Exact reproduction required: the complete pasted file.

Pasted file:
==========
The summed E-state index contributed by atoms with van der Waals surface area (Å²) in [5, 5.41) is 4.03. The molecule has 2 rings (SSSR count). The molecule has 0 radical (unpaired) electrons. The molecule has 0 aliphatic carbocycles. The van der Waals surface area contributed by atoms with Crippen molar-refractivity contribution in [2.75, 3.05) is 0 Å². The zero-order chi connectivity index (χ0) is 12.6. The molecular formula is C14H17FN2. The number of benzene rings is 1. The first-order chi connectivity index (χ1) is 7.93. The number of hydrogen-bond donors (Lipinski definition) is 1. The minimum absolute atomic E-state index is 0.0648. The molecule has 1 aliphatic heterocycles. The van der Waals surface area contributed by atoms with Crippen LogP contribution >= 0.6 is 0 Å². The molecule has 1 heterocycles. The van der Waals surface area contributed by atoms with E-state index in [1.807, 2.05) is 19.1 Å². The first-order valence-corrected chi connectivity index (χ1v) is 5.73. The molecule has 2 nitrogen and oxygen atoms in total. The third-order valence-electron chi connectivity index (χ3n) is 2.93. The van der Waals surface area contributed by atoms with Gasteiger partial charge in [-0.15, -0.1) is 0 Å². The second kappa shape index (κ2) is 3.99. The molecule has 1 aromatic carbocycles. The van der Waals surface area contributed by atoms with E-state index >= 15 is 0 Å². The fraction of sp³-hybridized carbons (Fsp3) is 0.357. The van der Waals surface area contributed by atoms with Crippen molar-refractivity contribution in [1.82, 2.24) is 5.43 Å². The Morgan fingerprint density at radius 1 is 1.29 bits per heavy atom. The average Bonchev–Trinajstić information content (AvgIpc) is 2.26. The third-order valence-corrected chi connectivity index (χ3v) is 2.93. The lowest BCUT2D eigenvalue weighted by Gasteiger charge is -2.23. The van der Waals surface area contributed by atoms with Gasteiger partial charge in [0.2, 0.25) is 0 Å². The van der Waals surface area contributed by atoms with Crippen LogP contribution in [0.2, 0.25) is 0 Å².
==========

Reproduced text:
The summed E-state index contributed by atoms with van der Waals surface area (Å²) in [5, 5.41) is 4.03. The molecule has 2 rings (SSSR count). The molecule has 0 radical (unpaired) electrons. The molecule has 0 aliphatic carbocycles. The van der Waals surface area contributed by atoms with Crippen molar-refractivity contribution in [2.75, 3.05) is 0 Å². The zero-order chi connectivity index (χ0) is 12.6. The molecular formula is C14H17FN2. The number of benzene rings is 1. The first-order chi connectivity index (χ1) is 7.93. The number of hydrogen-bond donors (Lipinski definition) is 1. The minimum absolute atomic E-state index is 0.0648. The molecule has 1 aliphatic heterocycles. The van der Waals surface area contributed by atoms with Crippen LogP contribution >= 0.6 is 0 Å². The molecule has 1 heterocycles. The van der Waals surface area contributed by atoms with E-state index in [1.807, 2.05) is 19.1 Å². The first-order valence-corrected chi connectivity index (χ1v) is 5.73. The molecule has 2 nitrogen and oxygen atoms in total. The third-order valence-electron chi connectivity index (χ3n) is 2.93. The van der Waals surface area contributed by atoms with Gasteiger partial charge in [-0.15, -0.1) is 0 Å². The second kappa shape index (κ2) is 3.99. The molecule has 1 aromatic carbocycles. The van der Waals surface area contributed by atoms with E-state index >= 15 is 0 Å². The fraction of sp³-hybridized carbons (Fsp3) is 0.357. The van der Waals surface area contributed by atoms with Crippen molar-refractivity contribution in [1.82, 2.24) is 5.43 Å². The Morgan fingerprint density at radius 1 is 1.29 bits per heavy atom. The average Bonchev–Trinajstić information content (AvgIpc) is 2.26. The third-order valence-corrected chi connectivity index (χ3v) is 2.93. The lowest BCUT2D eigenvalue weighted by Gasteiger charge is -2.23. The van der Waals surface area contributed by atoms with Gasteiger partial charge in [0.2, 0.25) is 0 Å². The van der Waals surface area contributed by atoms with Crippen LogP contribution in [0.2, 0.25) is 0 Å².